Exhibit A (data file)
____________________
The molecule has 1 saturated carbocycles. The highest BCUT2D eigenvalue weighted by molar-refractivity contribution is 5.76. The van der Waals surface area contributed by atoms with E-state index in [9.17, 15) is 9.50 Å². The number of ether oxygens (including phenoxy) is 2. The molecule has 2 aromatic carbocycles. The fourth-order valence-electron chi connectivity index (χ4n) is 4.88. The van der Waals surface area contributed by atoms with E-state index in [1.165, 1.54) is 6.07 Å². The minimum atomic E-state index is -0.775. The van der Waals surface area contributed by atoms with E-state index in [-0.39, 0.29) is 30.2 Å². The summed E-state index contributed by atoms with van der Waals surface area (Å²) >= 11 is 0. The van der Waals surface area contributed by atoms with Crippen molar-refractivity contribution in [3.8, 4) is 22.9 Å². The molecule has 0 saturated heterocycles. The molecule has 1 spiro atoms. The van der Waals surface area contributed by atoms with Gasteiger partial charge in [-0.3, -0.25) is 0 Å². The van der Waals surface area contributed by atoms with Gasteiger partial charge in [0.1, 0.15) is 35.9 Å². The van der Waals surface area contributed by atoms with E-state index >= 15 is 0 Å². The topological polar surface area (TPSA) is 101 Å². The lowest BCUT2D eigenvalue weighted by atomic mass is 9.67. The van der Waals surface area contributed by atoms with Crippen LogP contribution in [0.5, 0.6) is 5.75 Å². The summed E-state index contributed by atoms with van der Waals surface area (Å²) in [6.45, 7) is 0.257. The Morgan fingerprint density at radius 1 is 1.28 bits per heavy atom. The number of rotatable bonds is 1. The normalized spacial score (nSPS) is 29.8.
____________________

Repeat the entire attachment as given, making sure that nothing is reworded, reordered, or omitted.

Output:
The molecule has 1 saturated carbocycles. The highest BCUT2D eigenvalue weighted by molar-refractivity contribution is 5.76. The van der Waals surface area contributed by atoms with E-state index in [9.17, 15) is 9.50 Å². The number of ether oxygens (including phenoxy) is 2. The molecule has 2 aromatic carbocycles. The fourth-order valence-electron chi connectivity index (χ4n) is 4.88. The van der Waals surface area contributed by atoms with E-state index in [1.165, 1.54) is 6.07 Å². The minimum atomic E-state index is -0.775. The van der Waals surface area contributed by atoms with E-state index in [-0.39, 0.29) is 30.2 Å². The summed E-state index contributed by atoms with van der Waals surface area (Å²) >= 11 is 0. The van der Waals surface area contributed by atoms with Crippen molar-refractivity contribution in [3.8, 4) is 22.9 Å². The molecule has 0 saturated heterocycles. The molecule has 1 spiro atoms. The van der Waals surface area contributed by atoms with Gasteiger partial charge in [-0.3, -0.25) is 0 Å². The van der Waals surface area contributed by atoms with Gasteiger partial charge in [0.1, 0.15) is 35.9 Å². The van der Waals surface area contributed by atoms with E-state index >= 15 is 0 Å². The topological polar surface area (TPSA) is 101 Å². The lowest BCUT2D eigenvalue weighted by atomic mass is 9.67. The van der Waals surface area contributed by atoms with Crippen LogP contribution in [0.5, 0.6) is 5.75 Å². The summed E-state index contributed by atoms with van der Waals surface area (Å²) in [6.45, 7) is 0.257. The Morgan fingerprint density at radius 1 is 1.28 bits per heavy atom. The number of rotatable bonds is 1. The normalized spacial score (nSPS) is 29.8.